This is the time of the year I do my charitable donations. Not because of any seasonal sentiment, but because it's only at the end of the year that a freelancer knows how much she can afford.
So I was doing that and thinking about all the cuts that have been made and will be made by various levels of nasty governments, necessitating more of us ponying up more to try to mitigate the harm done to the most vulnerable here and elsewhere in the world.
Then I heard that CBC Radio had held its annual day-long Sounds of the Season fundraiser for local food banks yesterday. It was announced that a record $230,000 in cash and around 15,000 pounds of food have been donated so far. (The campaign runs to the end of the month. You can donate here.)
Good. Might help ease the sting of the Grinchy cut to the city's Christmas Bureau.
Here's what the our measly $125,000 DID.
Since 1956, the Christmas Bureau has coordinated the distribution of gifts and donations to thousands of children and their families in Toronto annually. Employment and Social Services is proud to partner with Toronto Fire Services, CHUM Christmas Wish and the Toronto Star to make this possible.
The Christmas Bureau:
• Co-ordinates the distribution of Toronto Star Gift Boxes to children 12 years of age or younger whose families are receiving social assistance.
• Provides a referral and information service to people receiving social assistance and low income families living in Toronto.
• Connects individual and corporate donors to appropriate agencies.
• Co-ordinates the distribution of gifts to community agencies to give out to low income families. To do this, the Christmas Bureau works closely with CHUM Christmas Wish and the Toronto Fire Services.
Yabbut, yabbut, compassionate conservatives don't loathe poor people; they just think that private charity should do all that kinder, gentler stuff.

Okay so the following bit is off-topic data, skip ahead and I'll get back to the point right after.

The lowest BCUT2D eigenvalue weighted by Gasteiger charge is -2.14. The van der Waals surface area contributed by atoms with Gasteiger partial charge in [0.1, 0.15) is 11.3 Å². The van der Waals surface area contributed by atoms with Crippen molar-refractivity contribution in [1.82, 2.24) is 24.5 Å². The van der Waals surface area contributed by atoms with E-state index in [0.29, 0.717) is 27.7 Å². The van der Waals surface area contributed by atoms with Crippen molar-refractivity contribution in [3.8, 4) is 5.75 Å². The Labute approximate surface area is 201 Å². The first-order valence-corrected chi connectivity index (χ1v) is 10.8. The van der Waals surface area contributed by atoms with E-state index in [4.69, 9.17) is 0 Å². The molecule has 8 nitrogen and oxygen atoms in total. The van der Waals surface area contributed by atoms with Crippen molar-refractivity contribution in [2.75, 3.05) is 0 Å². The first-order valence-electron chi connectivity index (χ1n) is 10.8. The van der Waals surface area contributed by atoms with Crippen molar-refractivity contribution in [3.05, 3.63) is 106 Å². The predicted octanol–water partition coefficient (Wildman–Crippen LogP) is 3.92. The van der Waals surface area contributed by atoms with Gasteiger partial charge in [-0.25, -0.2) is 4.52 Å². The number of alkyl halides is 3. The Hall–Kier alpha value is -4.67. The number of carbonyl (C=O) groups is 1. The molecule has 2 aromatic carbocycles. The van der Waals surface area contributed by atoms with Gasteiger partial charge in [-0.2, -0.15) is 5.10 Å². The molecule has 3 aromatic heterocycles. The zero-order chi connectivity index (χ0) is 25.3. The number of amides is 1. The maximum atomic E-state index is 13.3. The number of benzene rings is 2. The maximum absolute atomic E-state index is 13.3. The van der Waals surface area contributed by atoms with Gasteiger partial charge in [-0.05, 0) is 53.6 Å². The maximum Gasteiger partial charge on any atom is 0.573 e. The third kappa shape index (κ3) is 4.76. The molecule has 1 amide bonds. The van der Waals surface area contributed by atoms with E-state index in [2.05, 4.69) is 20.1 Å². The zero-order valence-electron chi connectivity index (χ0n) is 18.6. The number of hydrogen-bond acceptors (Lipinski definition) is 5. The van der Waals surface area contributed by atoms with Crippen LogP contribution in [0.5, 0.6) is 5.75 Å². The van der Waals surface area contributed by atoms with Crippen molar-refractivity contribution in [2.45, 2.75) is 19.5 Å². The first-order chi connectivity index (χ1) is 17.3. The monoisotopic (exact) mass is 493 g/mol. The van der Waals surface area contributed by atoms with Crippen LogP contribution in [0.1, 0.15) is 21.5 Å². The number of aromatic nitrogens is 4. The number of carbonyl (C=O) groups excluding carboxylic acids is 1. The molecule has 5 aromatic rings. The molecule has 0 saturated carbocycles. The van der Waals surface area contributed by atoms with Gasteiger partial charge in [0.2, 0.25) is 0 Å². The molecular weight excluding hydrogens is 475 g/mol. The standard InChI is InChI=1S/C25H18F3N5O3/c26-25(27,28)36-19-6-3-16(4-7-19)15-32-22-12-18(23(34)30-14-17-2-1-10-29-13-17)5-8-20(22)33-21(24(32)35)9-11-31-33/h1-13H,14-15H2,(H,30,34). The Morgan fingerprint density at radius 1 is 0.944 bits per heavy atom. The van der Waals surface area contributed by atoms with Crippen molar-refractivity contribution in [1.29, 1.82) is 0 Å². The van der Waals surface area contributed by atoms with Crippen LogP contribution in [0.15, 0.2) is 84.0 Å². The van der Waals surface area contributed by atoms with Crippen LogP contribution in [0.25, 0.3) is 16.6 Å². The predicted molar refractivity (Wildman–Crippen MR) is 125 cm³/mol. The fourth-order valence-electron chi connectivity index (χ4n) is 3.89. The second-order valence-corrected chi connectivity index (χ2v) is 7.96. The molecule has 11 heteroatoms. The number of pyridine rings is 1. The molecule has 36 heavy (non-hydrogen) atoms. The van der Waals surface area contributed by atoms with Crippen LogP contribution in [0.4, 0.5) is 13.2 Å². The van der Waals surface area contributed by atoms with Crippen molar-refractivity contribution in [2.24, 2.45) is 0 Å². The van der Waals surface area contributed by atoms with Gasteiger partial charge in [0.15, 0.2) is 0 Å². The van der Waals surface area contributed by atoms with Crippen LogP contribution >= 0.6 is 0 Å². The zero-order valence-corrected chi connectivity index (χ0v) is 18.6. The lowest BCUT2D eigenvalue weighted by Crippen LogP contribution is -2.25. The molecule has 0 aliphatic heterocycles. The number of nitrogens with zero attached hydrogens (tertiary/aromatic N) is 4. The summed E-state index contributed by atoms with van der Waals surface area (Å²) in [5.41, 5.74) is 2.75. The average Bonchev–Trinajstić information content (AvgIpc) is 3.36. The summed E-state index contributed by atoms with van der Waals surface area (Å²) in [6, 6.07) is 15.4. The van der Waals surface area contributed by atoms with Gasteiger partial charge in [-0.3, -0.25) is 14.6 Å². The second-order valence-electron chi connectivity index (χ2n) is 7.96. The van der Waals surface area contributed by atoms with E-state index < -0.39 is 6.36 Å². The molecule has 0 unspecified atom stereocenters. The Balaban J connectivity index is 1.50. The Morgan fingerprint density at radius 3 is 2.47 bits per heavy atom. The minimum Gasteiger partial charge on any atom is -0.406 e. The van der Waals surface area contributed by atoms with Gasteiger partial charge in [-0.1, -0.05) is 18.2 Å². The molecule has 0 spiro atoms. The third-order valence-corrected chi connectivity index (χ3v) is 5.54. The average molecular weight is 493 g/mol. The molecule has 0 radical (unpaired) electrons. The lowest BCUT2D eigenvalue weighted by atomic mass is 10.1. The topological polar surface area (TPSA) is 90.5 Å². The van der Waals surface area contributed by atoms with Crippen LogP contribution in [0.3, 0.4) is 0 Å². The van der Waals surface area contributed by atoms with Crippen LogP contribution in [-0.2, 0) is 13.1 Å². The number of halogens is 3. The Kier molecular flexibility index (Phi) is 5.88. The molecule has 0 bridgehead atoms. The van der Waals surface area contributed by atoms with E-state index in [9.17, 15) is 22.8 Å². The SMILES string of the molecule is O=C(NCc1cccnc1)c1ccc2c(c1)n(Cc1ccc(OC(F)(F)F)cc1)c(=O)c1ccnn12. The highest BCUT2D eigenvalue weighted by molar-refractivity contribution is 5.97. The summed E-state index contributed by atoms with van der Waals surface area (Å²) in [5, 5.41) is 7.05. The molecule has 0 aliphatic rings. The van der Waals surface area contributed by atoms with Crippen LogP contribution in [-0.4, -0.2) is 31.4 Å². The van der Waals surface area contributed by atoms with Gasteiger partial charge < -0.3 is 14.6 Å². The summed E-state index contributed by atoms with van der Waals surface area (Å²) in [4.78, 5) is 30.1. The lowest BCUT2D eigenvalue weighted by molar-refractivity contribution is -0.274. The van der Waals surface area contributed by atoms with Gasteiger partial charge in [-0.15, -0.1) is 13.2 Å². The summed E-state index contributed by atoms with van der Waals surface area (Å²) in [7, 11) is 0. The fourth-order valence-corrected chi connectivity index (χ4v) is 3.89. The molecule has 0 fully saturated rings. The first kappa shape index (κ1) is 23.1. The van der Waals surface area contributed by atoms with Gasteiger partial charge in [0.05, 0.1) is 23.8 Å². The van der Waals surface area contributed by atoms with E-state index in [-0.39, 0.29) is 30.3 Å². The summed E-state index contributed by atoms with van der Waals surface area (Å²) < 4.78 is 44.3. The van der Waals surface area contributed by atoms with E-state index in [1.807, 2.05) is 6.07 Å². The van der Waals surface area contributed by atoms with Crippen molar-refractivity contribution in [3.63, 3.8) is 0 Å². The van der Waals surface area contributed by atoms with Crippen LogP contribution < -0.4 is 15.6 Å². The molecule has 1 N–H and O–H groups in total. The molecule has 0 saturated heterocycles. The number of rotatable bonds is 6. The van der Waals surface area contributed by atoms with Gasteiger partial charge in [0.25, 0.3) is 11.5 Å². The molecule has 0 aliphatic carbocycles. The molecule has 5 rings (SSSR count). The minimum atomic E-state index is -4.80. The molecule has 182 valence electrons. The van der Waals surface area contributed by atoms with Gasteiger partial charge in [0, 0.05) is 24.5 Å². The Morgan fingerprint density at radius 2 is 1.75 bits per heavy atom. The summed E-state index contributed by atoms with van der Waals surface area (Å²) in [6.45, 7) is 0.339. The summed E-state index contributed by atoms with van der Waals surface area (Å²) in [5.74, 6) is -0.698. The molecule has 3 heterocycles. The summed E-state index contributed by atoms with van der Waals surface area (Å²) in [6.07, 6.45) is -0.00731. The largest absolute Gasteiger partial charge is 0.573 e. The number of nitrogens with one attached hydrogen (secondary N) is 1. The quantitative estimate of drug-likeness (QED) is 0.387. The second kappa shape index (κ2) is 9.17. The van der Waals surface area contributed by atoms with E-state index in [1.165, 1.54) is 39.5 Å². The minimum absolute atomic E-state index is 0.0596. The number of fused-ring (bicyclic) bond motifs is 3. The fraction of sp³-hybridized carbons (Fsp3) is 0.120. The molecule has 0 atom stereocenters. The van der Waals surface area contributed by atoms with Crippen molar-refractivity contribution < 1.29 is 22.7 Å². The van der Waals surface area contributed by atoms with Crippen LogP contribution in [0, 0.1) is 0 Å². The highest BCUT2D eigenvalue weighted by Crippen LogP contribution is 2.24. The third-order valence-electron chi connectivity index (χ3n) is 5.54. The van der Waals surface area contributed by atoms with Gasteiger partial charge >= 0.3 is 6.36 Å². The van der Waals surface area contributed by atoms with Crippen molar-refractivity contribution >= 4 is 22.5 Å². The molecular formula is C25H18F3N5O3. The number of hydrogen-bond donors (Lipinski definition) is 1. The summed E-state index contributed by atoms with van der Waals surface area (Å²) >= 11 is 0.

I looked around for local charitable efforts, especially sponsored by media outlets because, you know, that's a great way to get the word out, viz CBC.
The Toronto Star is running its annual Santa Claus fund with a goal this year of $1.6 million (almost $1.3 million raised as of now).
The local CTV station does 'Toy Mountain' every year.
I had a quick look but couldn't find anything from Global TV.
Then I went looking for what the Toronto Sun might be doing. On its home page, it's got a link to Variety Village, but it goes directly to that organization's home page. Seemingly no promotion other than a link. (They are promoting the
Molson Coors Drink Responsible [sic] Contest though.)
Looked some more and found this.
So I’m sitting here getting depressed reading how Canadians are giving less and less to charity.
Donations are at a 30-year low, says Statistics Canada.
It’s the economy, right? Or we’re too busy. We gave last year. We’re taking the kids to Disney World. Granny needs new teeth. The cat just had kittens. The locusts ate our crops. The tornado...
Myriad reasons, all good. But it’s worrisome, since 80% of charity comes from you and me, not big corporations.
So I’m down in the dumps — as I get set to launch my 2011 Christmas Fund for Variety Village.
Oh. The Christmas Fund for Variety Village is the work, not of the Sun Empire, but one columnist. Gracious of them to let him use valuable corporate assets to do it, doncha think?
Now you're wondering what
Zip. That I could find.
But Big City Lib has the Xmas message the corp has for its staff. Wage freeze for 2012.
No compassionate conservatism from those lying vultures, it seems.
But here's a heartwarming antidote. Mysterious donors pay off Kmart layaway accounts.
Of course I sit ready to be corrected if someone has news of any effort by FNN.
h/t for the Kmart story to godammitkitty.